Two years ago, when Darrel Vandeveld flew to Guantánamo Bay to work as a prosecutor, no one else believed more in the detention camps and all they stood for in the War on Terror.
"I was totally gung ho," Vandeveld tells Riptide. "I was convinced that we actually had the 'worst of the worst,' and I was prepared to do whatever it took to get them convicted."
But for Vandeveld, a Navy JAG lawyer who had served in Bosnia, Africa, Afghanistan, and Iraq, a young Afghan named Mohammed Jawad changed everything. As he prosecuted Jawad, Vadevelde viciously called claims that Jawad was only 16 when captured and that he'd been brutally mistreated at Bagram Air Base "idiotic" and suggested his defense attorney supported terrorism.
Then he realized Jawad was telling the truth. Worse, he realized the entire military tribunal system at Gitmo was jerry-rigged to ensure that Jawad would never receive a fair hearing. After weeks of soul searching -- and a meeting with a Catholic priest who advised Vandeveld that he was "serving evil" -- he resigned in September 2008.
Read Riptide's interview with the former prosecutor, after the jump. And next week, look for New Times' full feature about our visit to Guantánamo Bay and the tremendous dilemma facing President Obama as he seeks to close the camps.
Riptide: Can you take us through the process that led you to resign as a prosecutor at Guantanamo Bay?
Vandeveld: Once I began to examine the manner in which evidence was kept, I started having doubts about professionalism of the investigators assinged to the prosecution office ...
As I got deeper and deeper into the case I ultimatly charged, US vs. Jawad, I found that most of the evidence was not only not available, no one knew where it was.
In December '07, I traveled to Afghanistan to interview police who I thought would be part of the prosecution because they'd taken Jawad into custody and interrogated him and extracted a confession ... What I found was that Jawad had been mistreated at the time he was held at Bagram. This was a kid of 16 or 17. Unlike any U.S. jail where juvilines were segregated, he was thrown in with everyone else.
The Afghans, I took their statements by videotape deposition. To a person, they each denied that Jawad had suffered any mistreatment. One said, with some inidgation, 'We are the police. We do not torture.' Later it devleoped that their definnition of torture was not consistent with our own. We had photographs of Jawad that didn't show any physical marks. But the judge in the case found after I resigned that they'd held a gun to his head and threatened to kill his family.
At that point the case disintegrated, because we had no physical evidence and lacking any confession, there was nothing. At the same time, we discovered that Jawad, who'd always claimed he'd been lured to join an insurgent group through promises that his work would be clearing land mines, that this was true and a standard recruiting tactic of this group.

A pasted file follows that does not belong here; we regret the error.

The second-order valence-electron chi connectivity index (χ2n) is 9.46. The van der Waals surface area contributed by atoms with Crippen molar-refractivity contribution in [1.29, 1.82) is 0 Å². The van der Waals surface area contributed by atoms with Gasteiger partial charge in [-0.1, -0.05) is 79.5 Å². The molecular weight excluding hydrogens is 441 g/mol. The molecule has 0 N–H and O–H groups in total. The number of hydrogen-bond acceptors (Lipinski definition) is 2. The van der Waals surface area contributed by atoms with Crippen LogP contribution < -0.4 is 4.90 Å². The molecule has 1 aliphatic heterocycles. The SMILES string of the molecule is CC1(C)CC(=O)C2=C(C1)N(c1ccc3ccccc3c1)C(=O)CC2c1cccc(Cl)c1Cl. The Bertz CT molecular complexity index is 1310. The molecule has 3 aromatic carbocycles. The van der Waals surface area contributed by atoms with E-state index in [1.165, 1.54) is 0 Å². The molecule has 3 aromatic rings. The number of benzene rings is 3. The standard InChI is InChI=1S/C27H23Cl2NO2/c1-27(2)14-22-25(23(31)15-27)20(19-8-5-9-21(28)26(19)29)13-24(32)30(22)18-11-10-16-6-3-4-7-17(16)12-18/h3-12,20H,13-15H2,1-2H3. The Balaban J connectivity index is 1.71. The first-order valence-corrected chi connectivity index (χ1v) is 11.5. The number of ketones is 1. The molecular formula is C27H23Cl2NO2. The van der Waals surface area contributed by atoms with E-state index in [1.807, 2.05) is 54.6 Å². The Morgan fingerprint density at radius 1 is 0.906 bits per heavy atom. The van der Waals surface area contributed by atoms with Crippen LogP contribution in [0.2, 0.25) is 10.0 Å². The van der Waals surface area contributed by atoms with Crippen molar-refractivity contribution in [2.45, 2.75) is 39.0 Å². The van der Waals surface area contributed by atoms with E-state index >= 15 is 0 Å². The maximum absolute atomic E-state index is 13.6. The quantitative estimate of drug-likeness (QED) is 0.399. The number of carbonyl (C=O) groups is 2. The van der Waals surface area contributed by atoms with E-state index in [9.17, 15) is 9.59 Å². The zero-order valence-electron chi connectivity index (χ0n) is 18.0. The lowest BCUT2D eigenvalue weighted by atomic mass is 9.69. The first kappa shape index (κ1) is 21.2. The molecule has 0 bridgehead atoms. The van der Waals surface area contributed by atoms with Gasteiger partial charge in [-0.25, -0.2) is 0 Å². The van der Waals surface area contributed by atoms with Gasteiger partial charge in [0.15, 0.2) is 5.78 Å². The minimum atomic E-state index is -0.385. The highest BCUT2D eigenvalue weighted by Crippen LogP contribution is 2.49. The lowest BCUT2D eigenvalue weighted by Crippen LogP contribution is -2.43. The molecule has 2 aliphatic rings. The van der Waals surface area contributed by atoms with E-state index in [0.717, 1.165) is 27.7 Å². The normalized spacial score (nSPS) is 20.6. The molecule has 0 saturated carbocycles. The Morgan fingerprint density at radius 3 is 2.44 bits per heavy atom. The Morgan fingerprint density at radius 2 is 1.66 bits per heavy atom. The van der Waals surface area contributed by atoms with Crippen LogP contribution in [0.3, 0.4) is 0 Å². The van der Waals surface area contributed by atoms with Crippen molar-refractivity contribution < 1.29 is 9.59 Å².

I concluded that Jawad, if he was guilty, would never be convicted. And as a juvenile and given the fact that he'd served six years already, that he should be released. He poses no potential harm to U.S. interests and still today, I have no doubt if I encountered him on the street he'd pose no harm to me.
Riptide: And how did you decide the only option was to quit in protest?
Vandeveld: The decisive point came for me while I was sitting in a colleague's office, looking over a binder detailing some of the abuses at Bagram just out of idle curiosity. I came across a statement taken from Jawad by Army investigators that I knew nothing about. It detailed his abuse at the hands of the guards at Bagram and it was a document I should have turned over to defense long before this point in the trial.
At that point I became convinced there was no way, given the state of the disorganization of evidence, that I could certify to the court that I'd provided all the evidence that our rules of responsibility and the commissions required me to turn over. I decded I couldn't be a part of something so fundamentally flawed that justice couldn't be achieved.
Still, as I said, I lacked the moral courage to resign right away. I didn't want to make a hasty decision, so I consulted with a Catholic priest. Other articles have described me as 'devout,' but I'm more resolute than devout. In any event, I contacted a priest and couldn't divulge any classified info, but I described my moral dillemma.
The Catholics have a long history of 'justified war,' and I expected the priest would urge me to do my duty as ethically as I could and try to change the system from within. Instead, very quickly and simply, he said that I should quit, that I was cooperating with evil, that the whole world knew that Gitmo is farce. That gave me significant pause and caused me a crisis of a sort I'd never encountered. I took a few days, went to monastery in DC, thought and prayed over the decision, analyzed it as intelligently as I could, and decided the priest was right and I should ask to be released.
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Riptide: What is your take on Obama's order to close the detention camps in Guantanamo Bay within the year?
Vandeveld: Clearly, it's the right decision and it will be the first step in restoring a measure of credibility to the U.S. Already, we're beginning to see a favorable reaction on the part of the allies in the EU who had resisted any idea of resettlement for detainees no longer deemed to be threats.
Riptide: Do you think Obama should try the worst detainees in federal court, in military tribunals or in some other way that doesn't exist yet?
Vandeveld: The 9-11 defendants, including Kalhid Sheikh Mohammed (the accused 9-11 mastermind) should be prosecuted in U.S. federal courts, no question.